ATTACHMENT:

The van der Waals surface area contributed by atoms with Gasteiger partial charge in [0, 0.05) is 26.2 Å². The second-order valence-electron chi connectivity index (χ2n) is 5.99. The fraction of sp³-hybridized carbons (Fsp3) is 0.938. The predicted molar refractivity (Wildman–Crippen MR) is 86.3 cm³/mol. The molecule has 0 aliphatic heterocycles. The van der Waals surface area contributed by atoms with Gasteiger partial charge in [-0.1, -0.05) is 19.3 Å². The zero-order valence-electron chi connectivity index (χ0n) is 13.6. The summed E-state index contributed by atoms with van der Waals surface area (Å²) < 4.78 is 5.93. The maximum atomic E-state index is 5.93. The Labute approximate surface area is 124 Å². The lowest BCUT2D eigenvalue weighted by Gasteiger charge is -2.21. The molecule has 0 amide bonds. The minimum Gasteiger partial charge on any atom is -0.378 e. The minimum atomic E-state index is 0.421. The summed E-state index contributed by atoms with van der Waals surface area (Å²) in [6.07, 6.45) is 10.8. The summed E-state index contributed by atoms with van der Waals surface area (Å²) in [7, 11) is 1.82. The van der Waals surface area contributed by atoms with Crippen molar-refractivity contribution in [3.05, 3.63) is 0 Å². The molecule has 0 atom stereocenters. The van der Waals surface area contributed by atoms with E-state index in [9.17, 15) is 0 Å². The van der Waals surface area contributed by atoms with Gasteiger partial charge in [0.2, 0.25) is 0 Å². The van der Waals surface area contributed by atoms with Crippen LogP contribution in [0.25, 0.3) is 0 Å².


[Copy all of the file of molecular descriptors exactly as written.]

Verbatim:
The van der Waals surface area contributed by atoms with Gasteiger partial charge in [0, 0.05) is 26.2 Å². The second-order valence-electron chi connectivity index (χ2n) is 5.99. The fraction of sp³-hybridized carbons (Fsp3) is 0.938. The predicted molar refractivity (Wildman–Crippen MR) is 86.3 cm³/mol. The molecule has 0 aliphatic heterocycles. The van der Waals surface area contributed by atoms with Gasteiger partial charge in [-0.1, -0.05) is 19.3 Å². The zero-order valence-electron chi connectivity index (χ0n) is 13.6. The summed E-state index contributed by atoms with van der Waals surface area (Å²) < 4.78 is 5.93. The maximum atomic E-state index is 5.93. The Labute approximate surface area is 124 Å². The lowest BCUT2D eigenvalue weighted by Gasteiger charge is -2.21. The molecule has 0 amide bonds. The minimum Gasteiger partial charge on any atom is -0.378 e. The minimum atomic E-state index is 0.421. The summed E-state index contributed by atoms with van der Waals surface area (Å²) in [6.07, 6.45) is 10.8. The summed E-state index contributed by atoms with van der Waals surface area (Å²) in [7, 11) is 1.82. The van der Waals surface area contributed by atoms with Crippen molar-refractivity contribution in [3.05, 3.63) is 0 Å². The molecule has 0 atom stereocenters. The van der Waals surface area contributed by atoms with E-state index in [9.17, 15) is 0 Å². The van der Waals surface area contributed by atoms with Gasteiger partial charge in [0.2, 0.25) is 0 Å². The van der Waals surface area contributed by atoms with Crippen LogP contribution in [0.25, 0.3) is 0 Å².